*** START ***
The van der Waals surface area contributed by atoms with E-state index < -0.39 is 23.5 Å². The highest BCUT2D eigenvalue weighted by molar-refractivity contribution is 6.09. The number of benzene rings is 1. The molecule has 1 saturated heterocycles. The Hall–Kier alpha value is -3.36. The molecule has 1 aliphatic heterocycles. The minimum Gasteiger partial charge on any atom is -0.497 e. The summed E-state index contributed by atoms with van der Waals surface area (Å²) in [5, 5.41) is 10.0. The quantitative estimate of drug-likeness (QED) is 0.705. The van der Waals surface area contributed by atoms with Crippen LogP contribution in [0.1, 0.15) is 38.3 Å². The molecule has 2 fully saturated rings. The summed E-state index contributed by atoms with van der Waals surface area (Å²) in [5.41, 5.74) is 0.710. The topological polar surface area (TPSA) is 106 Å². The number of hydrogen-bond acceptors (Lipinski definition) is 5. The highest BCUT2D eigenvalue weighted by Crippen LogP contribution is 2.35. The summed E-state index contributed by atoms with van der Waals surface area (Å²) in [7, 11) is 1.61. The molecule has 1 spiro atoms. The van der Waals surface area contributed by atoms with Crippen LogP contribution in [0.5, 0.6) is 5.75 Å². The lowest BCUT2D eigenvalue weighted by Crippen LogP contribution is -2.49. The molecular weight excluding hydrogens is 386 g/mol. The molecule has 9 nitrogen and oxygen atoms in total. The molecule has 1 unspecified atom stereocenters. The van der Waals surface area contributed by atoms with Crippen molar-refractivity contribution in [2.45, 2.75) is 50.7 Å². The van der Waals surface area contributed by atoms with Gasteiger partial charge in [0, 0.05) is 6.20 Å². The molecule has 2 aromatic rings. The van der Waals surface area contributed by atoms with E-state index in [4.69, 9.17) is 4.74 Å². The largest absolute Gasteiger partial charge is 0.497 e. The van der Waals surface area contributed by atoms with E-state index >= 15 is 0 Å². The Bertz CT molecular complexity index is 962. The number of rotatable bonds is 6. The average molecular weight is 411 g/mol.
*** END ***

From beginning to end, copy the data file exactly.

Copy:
The van der Waals surface area contributed by atoms with E-state index < -0.39 is 23.5 Å². The highest BCUT2D eigenvalue weighted by molar-refractivity contribution is 6.09. The number of benzene rings is 1. The molecule has 1 saturated heterocycles. The Hall–Kier alpha value is -3.36. The molecule has 1 aliphatic heterocycles. The minimum Gasteiger partial charge on any atom is -0.497 e. The summed E-state index contributed by atoms with van der Waals surface area (Å²) in [5, 5.41) is 10.0. The quantitative estimate of drug-likeness (QED) is 0.705. The van der Waals surface area contributed by atoms with Crippen LogP contribution in [0.1, 0.15) is 38.3 Å². The molecule has 2 fully saturated rings. The summed E-state index contributed by atoms with van der Waals surface area (Å²) in [5.41, 5.74) is 0.710. The topological polar surface area (TPSA) is 106 Å². The number of hydrogen-bond acceptors (Lipinski definition) is 5. The highest BCUT2D eigenvalue weighted by Crippen LogP contribution is 2.35. The summed E-state index contributed by atoms with van der Waals surface area (Å²) in [7, 11) is 1.61. The molecule has 1 spiro atoms. The van der Waals surface area contributed by atoms with Crippen LogP contribution in [0.5, 0.6) is 5.75 Å². The lowest BCUT2D eigenvalue weighted by Crippen LogP contribution is -2.49. The molecular weight excluding hydrogens is 386 g/mol. The molecule has 9 nitrogen and oxygen atoms in total. The molecule has 1 unspecified atom stereocenters. The van der Waals surface area contributed by atoms with Crippen molar-refractivity contribution in [2.45, 2.75) is 50.7 Å². The van der Waals surface area contributed by atoms with Gasteiger partial charge in [0, 0.05) is 6.20 Å². The molecule has 2 aromatic rings. The van der Waals surface area contributed by atoms with E-state index in [4.69, 9.17) is 4.74 Å². The largest absolute Gasteiger partial charge is 0.497 e. The van der Waals surface area contributed by atoms with E-state index >= 15 is 0 Å². The Bertz CT molecular complexity index is 962. The number of rotatable bonds is 6. The average molecular weight is 411 g/mol.